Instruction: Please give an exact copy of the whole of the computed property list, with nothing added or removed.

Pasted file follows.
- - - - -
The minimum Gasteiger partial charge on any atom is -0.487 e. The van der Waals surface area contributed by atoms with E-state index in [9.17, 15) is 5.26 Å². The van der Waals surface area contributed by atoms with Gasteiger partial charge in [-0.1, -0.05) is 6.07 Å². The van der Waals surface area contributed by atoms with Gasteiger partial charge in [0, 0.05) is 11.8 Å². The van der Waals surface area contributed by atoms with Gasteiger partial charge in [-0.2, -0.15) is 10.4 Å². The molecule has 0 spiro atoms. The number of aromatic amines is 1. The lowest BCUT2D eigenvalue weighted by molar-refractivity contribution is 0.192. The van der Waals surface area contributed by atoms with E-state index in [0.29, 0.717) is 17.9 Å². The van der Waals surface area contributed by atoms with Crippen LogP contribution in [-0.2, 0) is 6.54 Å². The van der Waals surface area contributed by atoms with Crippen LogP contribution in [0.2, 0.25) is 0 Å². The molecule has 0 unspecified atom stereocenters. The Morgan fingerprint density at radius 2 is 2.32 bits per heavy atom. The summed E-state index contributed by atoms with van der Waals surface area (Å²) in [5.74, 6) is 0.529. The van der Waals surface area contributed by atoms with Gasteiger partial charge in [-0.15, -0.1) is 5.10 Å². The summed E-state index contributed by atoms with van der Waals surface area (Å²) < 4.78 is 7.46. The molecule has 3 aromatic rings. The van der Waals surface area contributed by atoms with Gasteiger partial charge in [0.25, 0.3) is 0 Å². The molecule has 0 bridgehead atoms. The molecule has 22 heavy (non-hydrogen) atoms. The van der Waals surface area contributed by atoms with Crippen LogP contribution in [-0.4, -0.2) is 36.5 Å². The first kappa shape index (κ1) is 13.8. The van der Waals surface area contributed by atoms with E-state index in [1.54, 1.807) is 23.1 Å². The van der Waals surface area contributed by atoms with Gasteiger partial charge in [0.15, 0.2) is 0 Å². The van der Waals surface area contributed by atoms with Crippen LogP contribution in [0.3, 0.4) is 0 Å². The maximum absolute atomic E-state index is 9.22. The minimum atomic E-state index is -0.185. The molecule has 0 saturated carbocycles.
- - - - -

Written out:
The minimum Gasteiger partial charge on any atom is -0.487 e. The van der Waals surface area contributed by atoms with E-state index in [9.17, 15) is 5.26 Å². The van der Waals surface area contributed by atoms with Gasteiger partial charge in [-0.1, -0.05) is 6.07 Å². The van der Waals surface area contributed by atoms with Gasteiger partial charge in [0, 0.05) is 11.8 Å². The van der Waals surface area contributed by atoms with Gasteiger partial charge in [-0.2, -0.15) is 10.4 Å². The molecule has 0 spiro atoms. The number of aromatic amines is 1. The lowest BCUT2D eigenvalue weighted by molar-refractivity contribution is 0.192. The van der Waals surface area contributed by atoms with E-state index in [0.29, 0.717) is 17.9 Å². The van der Waals surface area contributed by atoms with Crippen LogP contribution in [-0.2, 0) is 6.54 Å². The van der Waals surface area contributed by atoms with Crippen LogP contribution in [0.2, 0.25) is 0 Å². The molecule has 0 unspecified atom stereocenters. The Morgan fingerprint density at radius 2 is 2.32 bits per heavy atom. The summed E-state index contributed by atoms with van der Waals surface area (Å²) in [5.74, 6) is 0.529. The van der Waals surface area contributed by atoms with Gasteiger partial charge in [-0.15, -0.1) is 5.10 Å². The summed E-state index contributed by atoms with van der Waals surface area (Å²) < 4.78 is 7.46. The molecule has 3 aromatic rings. The van der Waals surface area contributed by atoms with Gasteiger partial charge in [0.25, 0.3) is 0 Å². The molecule has 0 bridgehead atoms. The molecule has 22 heavy (non-hydrogen) atoms. The van der Waals surface area contributed by atoms with Crippen LogP contribution in [-0.4, -0.2) is 36.5 Å². The first kappa shape index (κ1) is 13.8. The van der Waals surface area contributed by atoms with E-state index in [1.54, 1.807) is 23.1 Å². The van der Waals surface area contributed by atoms with Gasteiger partial charge in [0.15, 0.2) is 0 Å². The van der Waals surface area contributed by atoms with Crippen LogP contribution in [0.3, 0.4) is 0 Å². The maximum absolute atomic E-state index is 9.22. The minimum atomic E-state index is -0.185. The molecule has 0 saturated carbocycles.